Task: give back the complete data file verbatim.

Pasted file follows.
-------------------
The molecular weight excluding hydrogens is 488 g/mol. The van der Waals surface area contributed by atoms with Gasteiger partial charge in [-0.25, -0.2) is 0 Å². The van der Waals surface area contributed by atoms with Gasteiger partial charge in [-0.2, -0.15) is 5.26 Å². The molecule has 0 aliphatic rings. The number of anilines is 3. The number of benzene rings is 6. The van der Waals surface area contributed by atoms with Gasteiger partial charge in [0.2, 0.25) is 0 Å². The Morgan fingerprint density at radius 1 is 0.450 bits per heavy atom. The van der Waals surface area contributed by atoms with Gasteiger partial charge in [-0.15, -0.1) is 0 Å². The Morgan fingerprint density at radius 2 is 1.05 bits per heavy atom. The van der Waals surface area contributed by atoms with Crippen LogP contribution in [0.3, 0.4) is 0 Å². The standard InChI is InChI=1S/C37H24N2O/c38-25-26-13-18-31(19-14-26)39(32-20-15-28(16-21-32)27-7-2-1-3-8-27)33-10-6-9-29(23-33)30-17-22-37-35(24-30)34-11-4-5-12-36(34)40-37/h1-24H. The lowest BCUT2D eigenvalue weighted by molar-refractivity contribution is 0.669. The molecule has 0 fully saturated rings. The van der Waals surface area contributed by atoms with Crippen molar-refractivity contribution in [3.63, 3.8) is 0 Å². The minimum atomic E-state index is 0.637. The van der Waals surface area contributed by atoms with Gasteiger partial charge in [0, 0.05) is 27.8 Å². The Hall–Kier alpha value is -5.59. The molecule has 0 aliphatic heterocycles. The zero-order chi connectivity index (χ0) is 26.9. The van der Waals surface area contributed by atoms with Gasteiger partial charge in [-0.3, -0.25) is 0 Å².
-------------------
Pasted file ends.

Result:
The molecular weight excluding hydrogens is 488 g/mol. The van der Waals surface area contributed by atoms with Gasteiger partial charge in [-0.25, -0.2) is 0 Å². The van der Waals surface area contributed by atoms with Gasteiger partial charge in [-0.2, -0.15) is 5.26 Å². The molecule has 0 aliphatic rings. The number of anilines is 3. The number of benzene rings is 6. The van der Waals surface area contributed by atoms with Gasteiger partial charge in [0.2, 0.25) is 0 Å². The Morgan fingerprint density at radius 1 is 0.450 bits per heavy atom. The van der Waals surface area contributed by atoms with Gasteiger partial charge in [-0.15, -0.1) is 0 Å². The Morgan fingerprint density at radius 2 is 1.05 bits per heavy atom. The van der Waals surface area contributed by atoms with Crippen LogP contribution in [0.3, 0.4) is 0 Å². The standard InChI is InChI=1S/C37H24N2O/c38-25-26-13-18-31(19-14-26)39(32-20-15-28(16-21-32)27-7-2-1-3-8-27)33-10-6-9-29(23-33)30-17-22-37-35(24-30)34-11-4-5-12-36(34)40-37/h1-24H. The lowest BCUT2D eigenvalue weighted by molar-refractivity contribution is 0.669. The molecule has 0 fully saturated rings. The van der Waals surface area contributed by atoms with Crippen molar-refractivity contribution in [3.63, 3.8) is 0 Å². The minimum atomic E-state index is 0.637. The van der Waals surface area contributed by atoms with Gasteiger partial charge in [0, 0.05) is 27.8 Å². The Hall–Kier alpha value is -5.59. The molecule has 0 aliphatic heterocycles. The zero-order chi connectivity index (χ0) is 26.9. The van der Waals surface area contributed by atoms with Gasteiger partial charge in [-0.3, -0.25) is 0 Å².